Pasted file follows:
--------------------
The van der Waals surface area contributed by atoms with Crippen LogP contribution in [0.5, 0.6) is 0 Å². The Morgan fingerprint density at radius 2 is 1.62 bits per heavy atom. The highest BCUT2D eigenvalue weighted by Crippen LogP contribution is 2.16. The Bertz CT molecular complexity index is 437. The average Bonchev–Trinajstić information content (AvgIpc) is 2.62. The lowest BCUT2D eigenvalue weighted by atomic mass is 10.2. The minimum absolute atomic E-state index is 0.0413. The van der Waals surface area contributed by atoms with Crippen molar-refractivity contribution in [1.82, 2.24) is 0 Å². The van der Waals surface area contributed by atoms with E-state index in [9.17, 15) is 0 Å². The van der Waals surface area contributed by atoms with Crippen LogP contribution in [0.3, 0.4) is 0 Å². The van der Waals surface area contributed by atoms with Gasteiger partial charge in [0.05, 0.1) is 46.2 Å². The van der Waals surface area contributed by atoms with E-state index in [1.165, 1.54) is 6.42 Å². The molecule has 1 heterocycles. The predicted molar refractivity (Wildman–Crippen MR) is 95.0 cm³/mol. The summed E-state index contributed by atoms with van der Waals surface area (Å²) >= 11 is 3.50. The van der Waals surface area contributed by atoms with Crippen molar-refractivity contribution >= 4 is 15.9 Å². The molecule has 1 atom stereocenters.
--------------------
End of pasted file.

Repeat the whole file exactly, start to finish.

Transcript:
The van der Waals surface area contributed by atoms with Crippen LogP contribution in [0.5, 0.6) is 0 Å². The Morgan fingerprint density at radius 2 is 1.62 bits per heavy atom. The highest BCUT2D eigenvalue weighted by Crippen LogP contribution is 2.16. The Bertz CT molecular complexity index is 437. The average Bonchev–Trinajstić information content (AvgIpc) is 2.62. The lowest BCUT2D eigenvalue weighted by atomic mass is 10.2. The minimum absolute atomic E-state index is 0.0413. The van der Waals surface area contributed by atoms with Crippen molar-refractivity contribution in [1.82, 2.24) is 0 Å². The van der Waals surface area contributed by atoms with E-state index in [9.17, 15) is 0 Å². The van der Waals surface area contributed by atoms with Crippen LogP contribution in [0.3, 0.4) is 0 Å². The van der Waals surface area contributed by atoms with Gasteiger partial charge in [0.05, 0.1) is 46.2 Å². The van der Waals surface area contributed by atoms with E-state index in [1.165, 1.54) is 6.42 Å². The molecule has 1 heterocycles. The predicted molar refractivity (Wildman–Crippen MR) is 95.0 cm³/mol. The summed E-state index contributed by atoms with van der Waals surface area (Å²) >= 11 is 3.50. The van der Waals surface area contributed by atoms with Crippen molar-refractivity contribution >= 4 is 15.9 Å². The molecule has 1 atom stereocenters.